blueblue 0.4444444444444444
bluered 0.2222222222222222
redblue 0.2222222222222222
redred 0.1111111111111111



## Cumulative probabilities

The next few questions on the list are related to the median and other percentiles. They are harder to answer with the Pmf representation, but easier with a cumulative distribution function (CDF).

A CDF is a map from an outcome, $x$, to its cumulative probability, which is the probability that the outcome is less than or equal to $x$. In math notation:

$CDF(x) = Prob(X \le x)$

where $X$ is the outcome of a random process, and $x$ is the threshold we are interested in. For example, if $CDF$ is the cumulative distribution for the sum of three dice, the probability of getting 5 or less is $CDF(5)$, and the probability of getting 6 or more is $1 - CDF(5)$.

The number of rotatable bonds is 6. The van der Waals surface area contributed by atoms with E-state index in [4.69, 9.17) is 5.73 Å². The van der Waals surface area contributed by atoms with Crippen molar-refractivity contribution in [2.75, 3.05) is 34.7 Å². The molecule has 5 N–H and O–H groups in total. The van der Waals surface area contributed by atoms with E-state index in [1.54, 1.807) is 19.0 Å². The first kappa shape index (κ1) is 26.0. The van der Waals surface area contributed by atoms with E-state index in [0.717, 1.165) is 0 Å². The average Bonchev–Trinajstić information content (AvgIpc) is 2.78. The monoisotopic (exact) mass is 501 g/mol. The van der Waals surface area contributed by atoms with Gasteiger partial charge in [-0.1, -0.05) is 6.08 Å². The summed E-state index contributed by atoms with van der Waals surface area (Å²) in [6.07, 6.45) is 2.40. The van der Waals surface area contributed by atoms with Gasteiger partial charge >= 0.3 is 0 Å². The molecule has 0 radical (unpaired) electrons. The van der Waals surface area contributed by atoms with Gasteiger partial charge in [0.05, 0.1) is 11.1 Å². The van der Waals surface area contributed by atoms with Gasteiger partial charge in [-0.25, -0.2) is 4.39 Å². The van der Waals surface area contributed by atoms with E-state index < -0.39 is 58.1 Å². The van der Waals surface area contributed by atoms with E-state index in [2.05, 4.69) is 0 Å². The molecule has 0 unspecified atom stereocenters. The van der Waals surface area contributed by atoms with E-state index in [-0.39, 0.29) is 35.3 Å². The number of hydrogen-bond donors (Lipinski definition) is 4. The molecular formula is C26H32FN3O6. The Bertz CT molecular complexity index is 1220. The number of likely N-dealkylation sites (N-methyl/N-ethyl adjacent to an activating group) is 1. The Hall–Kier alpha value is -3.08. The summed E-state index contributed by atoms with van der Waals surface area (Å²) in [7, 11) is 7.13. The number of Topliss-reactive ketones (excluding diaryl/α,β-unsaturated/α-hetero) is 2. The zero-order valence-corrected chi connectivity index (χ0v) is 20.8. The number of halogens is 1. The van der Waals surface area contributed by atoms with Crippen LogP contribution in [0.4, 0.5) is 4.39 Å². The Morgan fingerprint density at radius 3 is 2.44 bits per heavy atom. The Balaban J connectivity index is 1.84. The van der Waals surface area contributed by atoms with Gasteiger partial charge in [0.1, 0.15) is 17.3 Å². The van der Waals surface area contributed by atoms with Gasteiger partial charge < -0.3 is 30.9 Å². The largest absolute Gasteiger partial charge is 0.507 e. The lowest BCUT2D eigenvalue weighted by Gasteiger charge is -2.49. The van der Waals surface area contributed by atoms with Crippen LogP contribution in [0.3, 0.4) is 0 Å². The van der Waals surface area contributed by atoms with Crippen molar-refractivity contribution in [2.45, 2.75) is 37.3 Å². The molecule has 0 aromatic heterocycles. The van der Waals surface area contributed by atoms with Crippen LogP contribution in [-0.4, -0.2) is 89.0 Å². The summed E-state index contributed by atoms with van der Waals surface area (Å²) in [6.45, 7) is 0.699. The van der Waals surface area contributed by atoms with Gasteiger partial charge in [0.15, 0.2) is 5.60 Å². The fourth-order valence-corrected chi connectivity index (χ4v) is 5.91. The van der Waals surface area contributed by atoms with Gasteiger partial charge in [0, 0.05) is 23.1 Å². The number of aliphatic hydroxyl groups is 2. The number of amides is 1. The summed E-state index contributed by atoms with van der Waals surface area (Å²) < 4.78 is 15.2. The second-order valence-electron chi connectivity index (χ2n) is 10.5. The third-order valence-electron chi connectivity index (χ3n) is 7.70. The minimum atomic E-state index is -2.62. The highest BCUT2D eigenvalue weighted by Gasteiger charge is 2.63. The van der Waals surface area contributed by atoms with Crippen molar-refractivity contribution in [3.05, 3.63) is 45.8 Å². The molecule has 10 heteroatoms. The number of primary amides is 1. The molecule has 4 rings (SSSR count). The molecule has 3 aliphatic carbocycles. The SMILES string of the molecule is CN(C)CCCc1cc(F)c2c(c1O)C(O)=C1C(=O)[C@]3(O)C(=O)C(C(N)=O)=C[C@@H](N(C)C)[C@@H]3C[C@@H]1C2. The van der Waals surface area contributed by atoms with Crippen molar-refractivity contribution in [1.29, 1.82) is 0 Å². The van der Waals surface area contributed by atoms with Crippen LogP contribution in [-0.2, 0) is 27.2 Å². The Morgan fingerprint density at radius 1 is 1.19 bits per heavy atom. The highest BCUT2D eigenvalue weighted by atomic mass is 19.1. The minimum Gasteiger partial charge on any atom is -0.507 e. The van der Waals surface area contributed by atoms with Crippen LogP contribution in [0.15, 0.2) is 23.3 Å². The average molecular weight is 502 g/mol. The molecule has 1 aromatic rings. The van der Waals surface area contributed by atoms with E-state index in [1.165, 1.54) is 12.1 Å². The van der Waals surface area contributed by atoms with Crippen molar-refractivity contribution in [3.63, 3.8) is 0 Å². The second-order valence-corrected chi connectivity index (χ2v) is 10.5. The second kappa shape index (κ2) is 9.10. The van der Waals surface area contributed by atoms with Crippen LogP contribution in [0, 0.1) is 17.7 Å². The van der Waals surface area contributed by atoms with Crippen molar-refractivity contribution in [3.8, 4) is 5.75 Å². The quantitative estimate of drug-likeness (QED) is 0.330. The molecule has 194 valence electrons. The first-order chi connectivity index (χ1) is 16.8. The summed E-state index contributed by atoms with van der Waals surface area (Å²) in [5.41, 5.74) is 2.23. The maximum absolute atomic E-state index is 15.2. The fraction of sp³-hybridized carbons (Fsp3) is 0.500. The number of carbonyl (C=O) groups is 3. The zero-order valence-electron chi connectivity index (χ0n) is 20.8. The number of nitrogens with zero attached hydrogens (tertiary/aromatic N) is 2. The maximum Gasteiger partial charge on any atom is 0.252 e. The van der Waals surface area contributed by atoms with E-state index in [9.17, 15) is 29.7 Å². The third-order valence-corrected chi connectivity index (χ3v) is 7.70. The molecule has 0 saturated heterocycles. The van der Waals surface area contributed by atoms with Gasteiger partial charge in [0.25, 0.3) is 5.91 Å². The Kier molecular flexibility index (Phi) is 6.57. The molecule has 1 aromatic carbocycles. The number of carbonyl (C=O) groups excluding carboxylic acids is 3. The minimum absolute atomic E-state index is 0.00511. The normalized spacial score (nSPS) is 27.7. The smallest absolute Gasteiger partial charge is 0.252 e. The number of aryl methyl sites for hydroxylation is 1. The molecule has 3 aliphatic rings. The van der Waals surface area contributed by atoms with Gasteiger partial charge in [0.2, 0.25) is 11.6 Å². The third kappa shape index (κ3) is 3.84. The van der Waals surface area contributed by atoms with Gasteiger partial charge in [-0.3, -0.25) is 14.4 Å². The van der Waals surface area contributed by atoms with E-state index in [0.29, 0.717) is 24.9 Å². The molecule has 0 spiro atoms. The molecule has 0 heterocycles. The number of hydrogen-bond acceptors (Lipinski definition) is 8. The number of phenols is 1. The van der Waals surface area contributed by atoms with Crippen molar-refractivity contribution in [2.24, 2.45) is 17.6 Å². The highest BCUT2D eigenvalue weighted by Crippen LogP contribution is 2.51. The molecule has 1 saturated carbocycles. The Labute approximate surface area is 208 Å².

thinkbayes2 provides a class called Cdf that represents a cumulative distribution function. It uses a sorted list of outcomes and the corresponding list of cumulative probabilities. The __init__ method is complicated because it accepts a lot of different parameters. The important part is the last 4 lines.



In [20]:

show_code(Cdf.__init__)




def __init__(self, obj=None, ps=None, label=None):
"""Initializes.

If ps is provided, obj must be the corresponding list of values.

obj: Hist, Pmf, Cdf, Pdf, dict, pandas Series, list of pairs
ps: list of cumulative probabilities
label: string label
"""
self.label = label if label is not None else DEFAULT_LABEL

if isinstance(obj, (_DictWrapper, Cdf, Pdf)):
if not label: